Money managers have shown only a modest improvement in risk appetite as concerns over a potential recession still loom large, according to Bank of America Merrill Lynch's monthly fund manager survey released Tuesday.
Recession concerns continue to temper investor risk appetite, with 38% of respondents saying they expect a recession over the next year, vs. 59% who believe a recession is unlikely, marking the highest net recession risk since August 2009.
The survey of 235 money managers representing a total of $683 billion in assets under management was conducted Sept. 6-12.
Of the managers surveyed, 1 in 5 expect short-term rates to rise over the next year. In the September 2018 survey, 1 in 10 expected rates to fall.
Regarding what policies would be the most bullish for risk assets over the next six months, managers cited a German fiscal stimulus, a 50-basis point Fed cut and Chinese infrastructure spending.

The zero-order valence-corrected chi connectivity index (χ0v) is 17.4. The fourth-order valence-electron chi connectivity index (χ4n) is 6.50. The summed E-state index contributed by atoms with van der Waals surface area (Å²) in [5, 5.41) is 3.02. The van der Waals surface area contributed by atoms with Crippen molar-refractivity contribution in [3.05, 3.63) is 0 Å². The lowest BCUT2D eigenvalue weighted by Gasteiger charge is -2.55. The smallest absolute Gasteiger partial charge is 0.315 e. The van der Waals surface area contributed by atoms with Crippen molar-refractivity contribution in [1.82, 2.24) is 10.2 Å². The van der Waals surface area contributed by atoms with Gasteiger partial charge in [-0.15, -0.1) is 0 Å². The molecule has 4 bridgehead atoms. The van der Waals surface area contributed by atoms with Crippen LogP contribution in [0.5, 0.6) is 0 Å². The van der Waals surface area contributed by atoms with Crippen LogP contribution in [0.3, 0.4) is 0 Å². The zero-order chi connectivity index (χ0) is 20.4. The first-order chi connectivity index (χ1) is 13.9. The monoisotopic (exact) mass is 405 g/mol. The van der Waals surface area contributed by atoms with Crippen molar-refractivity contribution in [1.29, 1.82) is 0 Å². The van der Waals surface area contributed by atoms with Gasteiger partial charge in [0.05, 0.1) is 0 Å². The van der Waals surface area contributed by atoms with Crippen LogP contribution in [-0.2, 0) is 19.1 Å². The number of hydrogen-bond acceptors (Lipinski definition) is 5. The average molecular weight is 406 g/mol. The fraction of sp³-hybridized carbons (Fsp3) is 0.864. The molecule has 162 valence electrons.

Meanwhile, on the U.S. front, infrastructure spending is identified as the area of economic policy where investors surveyed think there is the most bipartisan support.
When asked about the inversion of the 2-year to 10-year U.S. Treasuries yield curve, 64% of managers surveyed say they do not think an inversion means there will be a recession in the next year.
Investor cash levels fell 0.4 percentage points to 4.7%, off the recent high of 5.7% in June and slightly above the 10-year average of 4.6%.
Allocation to global equities rebounded, albeit slowly, up 8 percentage points from August to net 4% underweight. Manager allocation to bonds, on the other hand, dropped 14 percentage points this month to net 36% underweight.
Allocation to U.S. equities rose 15 percentage points to net 17% overweight, the biggest monthly increase since June 2018, making the U.S. the most preferred region among surveyed managers.
A possible trade war continues to remain at top of a list of concerns of investors, with 40% of respondents citing it as their No.1 tail risk. Monetary policy impotence and a bond market bubble take the next two spots, each at 13%, followed by a slowdown in China (12%) as fourth on the list of top concerns.
"We remain contrarian bullish, as this month investors have shown only a modest improvement in risk appetite," said Michael Hartnett, chief investment strategist at BofA Merrill Lynch Global Research, in a news release about the survey results. "Fiscal stimulus would boost investor optimism."